The Pi programming language is a language in which all computations are reversible. This provides a natural setting for reasoning about equality, since the type of programs in Pi forms an equivalence relation by design. Together with Amr Sabry and Jacques Carette, I have been working on a computational alternative to HoTT, using Pi as a basis. In this talk, I will introduce the basics of both HoTT and Pi, explain the problems with HoTT, and discuss our novel approach to solving them.
Speaker: Jeremy Siek
Gradual type systems enable the use of both static and dynamic type checking within a single program. In such systems, it is important to enable the seemless transfer of data between the static and dynamic parts of the program while at the same time ensuring that the dynamic parts do not invalidate the invariants assumed by the static parts. In particular, dereferencing something of static type 'reference to integer' should return an integer value. To date, the only approach that ensured this invariant also induced extra run-time overhead in every dereference, both in dynamically and statically typed code. In this talk I present a new point in the design space, monotonic references, that removes the run-time overhead from dereferencing statically-typed references. I also give an overview of our proof of type safety in Isabelle, which was non-trivial because this design utilizes strong (type-changing) updates to the heap.
Speaker: Chris Wailes
Taking software techniques and tools that were developed in an academic setting and making them available and useful to the wider world of software developers can be a difficult task. This is especially true when one is targeting a language like C++. In such settings pointers can complicate any analysis that isn't specifically designed to handle them and large bodies of existing code must remain working with little or no modification. One must also consider the number of false positives that will be generated by the tool or analysis, as well as the effort required by the developer to use it. Both of these factors can significantly impact the adoption of a potential tool. This talk will discuss specific issues encountered while developing a linear types analysis for C++. I will review design decisions that we made and present the system as it currently stands in Clang 3.4.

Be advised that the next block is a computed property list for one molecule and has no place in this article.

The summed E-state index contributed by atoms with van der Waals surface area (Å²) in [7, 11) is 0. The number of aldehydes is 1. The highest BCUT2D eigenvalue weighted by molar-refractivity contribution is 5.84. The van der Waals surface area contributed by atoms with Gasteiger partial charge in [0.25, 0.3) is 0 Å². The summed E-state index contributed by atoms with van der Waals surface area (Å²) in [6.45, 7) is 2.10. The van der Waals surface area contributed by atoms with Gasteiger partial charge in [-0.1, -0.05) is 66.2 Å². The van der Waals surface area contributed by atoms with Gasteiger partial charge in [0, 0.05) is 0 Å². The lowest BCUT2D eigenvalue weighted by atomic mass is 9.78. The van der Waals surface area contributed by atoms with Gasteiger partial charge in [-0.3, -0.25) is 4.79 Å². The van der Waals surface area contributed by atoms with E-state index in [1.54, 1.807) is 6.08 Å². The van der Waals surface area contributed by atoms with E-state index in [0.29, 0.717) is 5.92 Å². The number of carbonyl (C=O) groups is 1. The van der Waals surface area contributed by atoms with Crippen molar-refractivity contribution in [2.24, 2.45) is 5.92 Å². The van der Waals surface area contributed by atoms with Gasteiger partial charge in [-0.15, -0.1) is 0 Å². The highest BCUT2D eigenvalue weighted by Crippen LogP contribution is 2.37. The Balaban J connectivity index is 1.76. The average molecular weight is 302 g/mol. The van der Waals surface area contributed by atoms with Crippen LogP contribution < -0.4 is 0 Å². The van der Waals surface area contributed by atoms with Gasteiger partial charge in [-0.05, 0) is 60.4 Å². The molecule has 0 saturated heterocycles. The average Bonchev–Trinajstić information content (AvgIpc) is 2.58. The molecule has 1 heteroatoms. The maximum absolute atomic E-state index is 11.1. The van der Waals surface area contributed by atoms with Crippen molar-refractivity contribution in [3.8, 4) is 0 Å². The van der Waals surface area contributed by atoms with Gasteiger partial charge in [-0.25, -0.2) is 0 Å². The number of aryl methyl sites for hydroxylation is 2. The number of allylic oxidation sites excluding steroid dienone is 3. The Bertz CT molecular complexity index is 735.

Speaker: Eric Holk
Harlan is a new programming language enabling functional programming on GPUs and similar data parallel hardware. Though Harlan has a rich set of features, including first class procedures and algebraic data types, it has not been clear what to do with these things. I will present efforts to implement a parallel CSS selector matching algorithm in Harlan and show how Harlan’s high level features support the development of such an algorithm.
Speaker: Jason Hemann
miniKanren is a relational programming language designed with purity and portability in mind. Recently, we developed a small language kernel, microKanren , which is somewhat low-level but powerful enough to perform actual relational-programming tasks. We demonstrate here a miniKanren implementation with microKanren as its core, provide some rough performance comparisons, and describe a new implementation of unify.
Speaker: Lindsey Kuper
Parallel programming is notoriously difficult. A fundamental reason for this difficulty is that unpredictable interactions between parallel tasks lead to subtle, hard-to-reproduce nondeterministic bugs. Deterministic-by-construction parallel programming models promise freedom from those bugs, but to do so they must sharply restrict the sharing of state between parallel tasks. Shared state, if it is allowed at all, is typically restricted to a single type of shared data structure, such as single-assignment locations or blocking FIFO queues.
In this talk, I'll describe my work on a new model for guaranteed-deterministic parallel programming based on lattice-based data structures, or LVars. LVars generalize existing single-assignment models to allow multiple assignments that are monotonically increasing with respect to a lattice, making possible a more general form of communication between tasks. LVars ensure determinism by allowing only monotonic writes and “threshold” reads that block until a lower bound is reached, preventing the order of writes from being observed.